Chief Justice Alex Gesmundo, 4 SC Justices “framed” and then “hanged” !

May 26, 2024 Ignacio "Toting" Bunye 146 views

The Ateneo Law School (ALS) the other Saturday “framed” and then “hanged” Supreme Court Chief Justice Alex Gesmundo, and four other magistrates, namely, Associate Justices Rodil Zalameda, Ricardo Rosario, Jose Midas Marquez and Maria Filomena Singh in the institution’s venerable Justitia Room.

Ignoring double jeopardy, the perpetrators of the “hanging”, who included Ateneo Law School Dean Jose Maria Hofileña, the Ateneo Alumni Association (led by Lawyers Ted Cruz and Lila Quirino) and the ALS Class of 1968 (led by Lawyer Vic Alimurung), hanged Chief Justice Gesmundo for the second time in 5 years.

Explained ALS Class of 1968 President Vic Alimurung:

In 2018, on the golden anniversary of the ALS Class of 1968, the alumni noticed that only 12 portraits of past and present Supreme Court Justices, led by former Chief Justice Claudio Teehankee, graced the Justitia Room. So the 1968 alumni decided to commission a fast-rising Angono artist to paint the oil portraits of the justices who were still not included in the gallery, namely, then Associate Justice Alex Gesmundo, Alfredo Benjamin Caguioa and Andres B. Reyes. This culminated in the first “hanging” of Gesmundo in February 2019.

Since then, Gesmundo was appointed Chief Justice and new Atenean justices were named to the Supreme Court – namely: Rodil Zalameda , Ricardo Rosario, Midas Marquez and Maria Filomena D. Singh. Continuing the tradition, the 1968 alumni decided to have 5 new portraits added to the gallery.

The very appreciative audience oohed and aahed as the justices individually unveiled their remarkable likenesses. Alimurung hoped “that the oil portraits did justice to the Justices”. Nonetheless, if they did not, the 1968 alumni are willing to entertain a motion for reconsideration.

Expressing gratitude for the recognition, Justice Zalameda humorously remarked that he was greatly relieved that their “framing” and “public hanging” had no criminal implications.

He expressed profound gratitude for the recognition and reflected on the importance of the ceremony. He hoped that the portraits would serve as an inspiration to current law students, reminding them of the noble path they have chosen.

Zalameda noted that of the 194 magistrates who have been named to the Supreme Court, 19 are Ateneans who included 3 chief justices: Claudio Teehankee, Renato Corona and Alexander Gesmundo. The Supreme Court used to be the domain of the graduates from the “other school”, Zalameda said. But times have changed. Ateneo now has the most number of sitting magistrates in the High Court, totalling 7, 6 from the Ateneo de Manila and 1 from the Ateneo de Davao, just one short of a majority vote.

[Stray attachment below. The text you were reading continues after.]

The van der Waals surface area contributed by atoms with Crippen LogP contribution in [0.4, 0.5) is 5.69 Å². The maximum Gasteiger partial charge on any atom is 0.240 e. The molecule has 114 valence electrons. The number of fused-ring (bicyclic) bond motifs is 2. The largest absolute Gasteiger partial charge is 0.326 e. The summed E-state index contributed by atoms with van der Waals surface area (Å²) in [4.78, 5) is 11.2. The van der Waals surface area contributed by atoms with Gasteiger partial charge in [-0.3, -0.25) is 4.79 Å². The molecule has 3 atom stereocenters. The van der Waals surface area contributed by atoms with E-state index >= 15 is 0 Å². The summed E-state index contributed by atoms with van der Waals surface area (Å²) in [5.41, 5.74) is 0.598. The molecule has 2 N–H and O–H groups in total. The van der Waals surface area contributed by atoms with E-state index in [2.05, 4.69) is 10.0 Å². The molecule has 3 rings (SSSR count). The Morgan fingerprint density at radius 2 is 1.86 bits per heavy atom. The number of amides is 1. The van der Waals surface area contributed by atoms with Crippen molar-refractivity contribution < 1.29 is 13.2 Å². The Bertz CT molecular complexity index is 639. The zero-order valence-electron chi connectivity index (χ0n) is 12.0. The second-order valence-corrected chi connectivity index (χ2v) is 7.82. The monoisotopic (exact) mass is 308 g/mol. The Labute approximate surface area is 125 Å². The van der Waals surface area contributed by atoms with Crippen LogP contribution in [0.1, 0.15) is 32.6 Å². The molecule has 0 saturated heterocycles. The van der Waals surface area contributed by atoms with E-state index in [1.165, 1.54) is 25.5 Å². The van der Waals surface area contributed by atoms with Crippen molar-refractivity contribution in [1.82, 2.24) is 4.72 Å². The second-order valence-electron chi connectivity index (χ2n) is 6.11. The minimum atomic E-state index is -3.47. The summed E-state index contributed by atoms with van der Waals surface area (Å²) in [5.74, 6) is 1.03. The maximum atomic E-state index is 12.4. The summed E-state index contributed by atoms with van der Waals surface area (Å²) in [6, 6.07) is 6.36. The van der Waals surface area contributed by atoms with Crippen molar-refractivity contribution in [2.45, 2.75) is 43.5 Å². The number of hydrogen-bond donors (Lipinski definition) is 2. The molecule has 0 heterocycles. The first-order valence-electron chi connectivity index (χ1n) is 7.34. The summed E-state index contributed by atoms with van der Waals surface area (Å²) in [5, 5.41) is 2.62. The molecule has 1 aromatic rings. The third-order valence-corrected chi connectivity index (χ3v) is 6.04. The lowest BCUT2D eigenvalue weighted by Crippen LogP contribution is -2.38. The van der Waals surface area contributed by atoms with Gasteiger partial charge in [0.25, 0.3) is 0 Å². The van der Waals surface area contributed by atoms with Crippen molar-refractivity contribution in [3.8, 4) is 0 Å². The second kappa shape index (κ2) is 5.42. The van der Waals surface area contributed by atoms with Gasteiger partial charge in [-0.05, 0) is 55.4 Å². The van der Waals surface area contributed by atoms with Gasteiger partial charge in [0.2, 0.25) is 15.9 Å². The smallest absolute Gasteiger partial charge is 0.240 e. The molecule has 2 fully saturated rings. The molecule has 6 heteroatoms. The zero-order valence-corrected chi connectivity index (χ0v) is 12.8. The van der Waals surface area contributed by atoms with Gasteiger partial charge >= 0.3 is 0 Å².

Justice Ricardo Rosario, (my Brod in the Aquila Legis fraternity) for his part, thanked the Ateneo Law School for his Ateneo education which embodies the virtues of honesty, integrity, and humility, paired with academic excellence and a deep mastery of the law.

Chief Justice Gesmundo emphasized the critical role of the ongoing judicial reforms and praised the dedication of all his colleagues in implementing them. He highlighted how Ateneo’s education instills social consciousness and a commitment to public service, shaping the future leaders of the judiciary. These oil portraits, he said, serve a dual purpose: they are a testament to the honorees’ significant contributions to the judiciary and a source of inspiration for current and future students.

He said that as these portraits grace the walls of the august Justitia Room, they stand as a powerful reminder of the enduring legacy of Ateneo’s alumni in the highest echelons of the Philippine judiciary, encouraging the next generation to strive for excellence and dedicate their lives to public service.

Eyewitnesses to the hanging ritual included SC Justice Alfredo Benjamin Caguioa, retired Justice Mariano Del Castillo (who came with his wife, former Ateneo Law School Dean Cynthia Del Castillo) and retired Justice Adolf Azcuna. Also present were Solicitor General Menardo Guevarra, Court of Appeals Justice Walter Ong, Sandiganbayan Justice Theresa Gomez Estoesta, JBC Member Erlinda Uy, former Customs Commissioner Antonio Bernardo and Cristina Corona, the widow of the late Chief Justice Renato Corona.

Completing the list of eyewitnesses were retired Justice Roberto Abad (the one and only 1968 class representative to the Supreme Court), former BIR Commissioner Jojo Buñag, Lawyer-Evangelist Joe Villanueva, Lawyer Rogel Atienza and this writer, who are members of the Ateneo Law Class of 1968.

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